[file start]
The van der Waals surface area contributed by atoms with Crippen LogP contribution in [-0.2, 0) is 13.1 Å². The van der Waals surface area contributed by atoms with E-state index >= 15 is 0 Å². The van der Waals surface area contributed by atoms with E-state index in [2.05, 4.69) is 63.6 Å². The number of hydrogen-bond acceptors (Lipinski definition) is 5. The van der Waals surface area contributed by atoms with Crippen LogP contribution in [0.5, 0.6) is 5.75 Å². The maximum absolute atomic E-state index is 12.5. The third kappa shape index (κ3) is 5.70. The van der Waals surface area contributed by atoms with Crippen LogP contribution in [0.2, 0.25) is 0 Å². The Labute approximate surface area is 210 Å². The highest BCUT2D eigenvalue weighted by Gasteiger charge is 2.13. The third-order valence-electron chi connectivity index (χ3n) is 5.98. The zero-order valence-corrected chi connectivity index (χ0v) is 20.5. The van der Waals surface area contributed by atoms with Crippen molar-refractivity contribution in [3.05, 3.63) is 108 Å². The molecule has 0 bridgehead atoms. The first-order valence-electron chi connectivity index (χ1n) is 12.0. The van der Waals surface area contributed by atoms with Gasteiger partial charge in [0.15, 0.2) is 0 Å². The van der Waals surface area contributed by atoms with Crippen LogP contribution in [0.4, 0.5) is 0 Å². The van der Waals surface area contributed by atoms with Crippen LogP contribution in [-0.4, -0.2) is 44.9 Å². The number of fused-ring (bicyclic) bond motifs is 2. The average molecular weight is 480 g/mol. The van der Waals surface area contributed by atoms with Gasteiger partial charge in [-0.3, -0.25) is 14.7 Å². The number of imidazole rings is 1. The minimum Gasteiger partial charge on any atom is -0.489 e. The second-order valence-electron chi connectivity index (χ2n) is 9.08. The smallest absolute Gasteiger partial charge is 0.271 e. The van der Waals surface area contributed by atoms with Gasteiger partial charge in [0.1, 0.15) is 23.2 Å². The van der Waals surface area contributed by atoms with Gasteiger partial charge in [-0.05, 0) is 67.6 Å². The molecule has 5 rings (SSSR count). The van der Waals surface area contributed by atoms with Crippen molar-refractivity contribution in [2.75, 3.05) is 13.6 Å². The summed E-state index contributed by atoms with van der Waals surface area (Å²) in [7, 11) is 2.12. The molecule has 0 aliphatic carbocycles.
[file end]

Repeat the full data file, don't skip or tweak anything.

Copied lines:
The van der Waals surface area contributed by atoms with Crippen LogP contribution in [-0.2, 0) is 13.1 Å². The van der Waals surface area contributed by atoms with E-state index >= 15 is 0 Å². The van der Waals surface area contributed by atoms with E-state index in [2.05, 4.69) is 63.6 Å². The number of hydrogen-bond acceptors (Lipinski definition) is 5. The van der Waals surface area contributed by atoms with Crippen LogP contribution in [0.5, 0.6) is 5.75 Å². The maximum absolute atomic E-state index is 12.5. The third kappa shape index (κ3) is 5.70. The van der Waals surface area contributed by atoms with Crippen LogP contribution in [0.2, 0.25) is 0 Å². The Labute approximate surface area is 210 Å². The highest BCUT2D eigenvalue weighted by Gasteiger charge is 2.13. The third-order valence-electron chi connectivity index (χ3n) is 5.98. The zero-order valence-corrected chi connectivity index (χ0v) is 20.5. The van der Waals surface area contributed by atoms with Crippen molar-refractivity contribution in [3.05, 3.63) is 108 Å². The molecule has 0 bridgehead atoms. The first-order valence-electron chi connectivity index (χ1n) is 12.0. The van der Waals surface area contributed by atoms with Gasteiger partial charge in [0.15, 0.2) is 0 Å². The van der Waals surface area contributed by atoms with Crippen LogP contribution in [0.4, 0.5) is 0 Å². The van der Waals surface area contributed by atoms with Crippen LogP contribution in [-0.4, -0.2) is 44.9 Å². The number of fused-ring (bicyclic) bond motifs is 2. The average molecular weight is 480 g/mol. The van der Waals surface area contributed by atoms with Gasteiger partial charge in [-0.3, -0.25) is 14.7 Å². The number of imidazole rings is 1. The minimum Gasteiger partial charge on any atom is -0.489 e. The second-order valence-electron chi connectivity index (χ2n) is 9.08. The smallest absolute Gasteiger partial charge is 0.271 e. The van der Waals surface area contributed by atoms with Gasteiger partial charge in [0.1, 0.15) is 23.2 Å². The van der Waals surface area contributed by atoms with Gasteiger partial charge in [-0.05, 0) is 67.6 Å². The molecule has 5 rings (SSSR count). The van der Waals surface area contributed by atoms with Crippen molar-refractivity contribution in [2.75, 3.05) is 13.6 Å². The summed E-state index contributed by atoms with van der Waals surface area (Å²) in [7, 11) is 2.12. The molecule has 0 aliphatic carbocycles.